This want of knowledge makes certain men think, that the present state of things, the present disordered order of affairs, the actual disorganizing organization, is original, is ancient, is a stereotype edition of an ancient Synagogue, such perhaps in which Moses worshipped, or which Moses had organized. The Synagogue is, to a considerable extent, the only place in which the standard of our faith is yet, or ought to be unfurled. The Synagogue ought to be the pure image of pure Judaism. But is it so? What would Moses say if he could enter visibly in a Russian Synagogue, and see the contortion of the Hassidim? and if Elias should descend from the abodes of bliss, and come within hearing of the screech, and , thrilling quiver and loud noise of a Polish Hazen? would not he again say, as he did to the priests of Baal, when they made such a noise, and leaped upon the altar which was made, “ Cry* aloud! for he (your God) is either meditating, or hath a pursuit, or is on a journey, or, peradventure, he sleepeth, and must be awaked?”—But be assured, as soon as he would find, that meant for a Jewish service, in silent grief, and confusion, he would cover his face with his mantle, and pray forgiveness again, exclaiming: “ Hear me, O Lord, hear me, and may this people become aware that thou art the true God—and thou didst allow their hearts to fall off so considerably.†

*Heb. בקול רם with a loud voice         † 1 Kings, xviii.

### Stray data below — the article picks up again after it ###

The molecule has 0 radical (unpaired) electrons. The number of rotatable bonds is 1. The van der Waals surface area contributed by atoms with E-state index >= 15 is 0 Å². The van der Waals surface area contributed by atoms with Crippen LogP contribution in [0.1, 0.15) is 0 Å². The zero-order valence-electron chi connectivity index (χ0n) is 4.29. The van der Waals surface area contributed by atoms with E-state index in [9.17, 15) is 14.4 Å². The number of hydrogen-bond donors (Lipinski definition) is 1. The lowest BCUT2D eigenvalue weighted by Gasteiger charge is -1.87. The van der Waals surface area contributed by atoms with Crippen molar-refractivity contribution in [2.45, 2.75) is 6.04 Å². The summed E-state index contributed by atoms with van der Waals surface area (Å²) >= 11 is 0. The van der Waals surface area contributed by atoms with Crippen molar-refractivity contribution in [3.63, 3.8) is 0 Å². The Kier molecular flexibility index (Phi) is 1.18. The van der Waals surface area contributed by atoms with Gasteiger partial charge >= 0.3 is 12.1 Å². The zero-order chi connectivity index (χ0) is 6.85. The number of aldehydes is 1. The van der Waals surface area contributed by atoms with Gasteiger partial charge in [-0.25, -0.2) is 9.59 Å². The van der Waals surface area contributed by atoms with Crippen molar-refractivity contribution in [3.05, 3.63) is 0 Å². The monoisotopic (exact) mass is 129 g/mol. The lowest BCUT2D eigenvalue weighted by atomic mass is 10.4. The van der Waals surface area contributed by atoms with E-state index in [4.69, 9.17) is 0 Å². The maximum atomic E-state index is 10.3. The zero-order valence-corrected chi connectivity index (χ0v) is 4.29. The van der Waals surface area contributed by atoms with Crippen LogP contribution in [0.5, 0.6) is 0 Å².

And Joshua, if he heard the humming and buzzing confusion, and the noise and vociferation, and the shout for mastery of a Polish Kahal, mistaking it for a camp, he again would say: There is a noise of war in the camp!* And what shall we say to the insipid monotony, and want of knowledge of other congregations, and the dark ignorance of their would-be interpreters, who do not even know what they utter, or what they ask for themselves? how much less are they proper messengers for others! And in such a state of affairs—not to mention other abuses, they have the face to sing, to chaunt, when they ought to weep and lament! We, in former ages, were a model to all those nations, who now are civilized by our law! We taught them how to pray, how to preach, how to sing, and how to assemble and appear in the presence of the Divine Majesty; and now, a well-educated man must blush, when he sees a stranger enter in many of our Synagogues. And why do even our fellow-believers, men of higher standing, of better education, appear so seldom among us?—But let us turn away from this dismal sight, from such lifeless petrifaction, from mummies and mummery, and direct our view to a proper Synagogue. I respectfully invite my patient reader to allow himself to be introduced into an ancient, very ancient Jewish Synagogue (assembly); among those who attend, are some men of the first rank, officers, generals, scribes, and even prophets. It is the first and only Synagogue in the whole Bible, where the service is so circumstantially described. It is on a holiday; and that (in our days) one of the most solemn ones, it is on no less solemn a day than that of ראש השנה, New Year’s Day. Under such circumstances we must not wonder at the numerous attendance. The antiquity of the event, the high rank of the principal men present, the first Synagogue brought to Our view, the solemnity of the day, and the great number of attendants—all, I little doubt, rivet the attention of my inquisitive reader to the spot, to the vast edifice, to the splendour displayed in it. Some who are fond of singing request to hear a splendid חזן Hazen, with at least four or five helpmates (as they have seen in the great regular old Synagogues of Poland, Bohemia, Moravia, and Russia, etc.)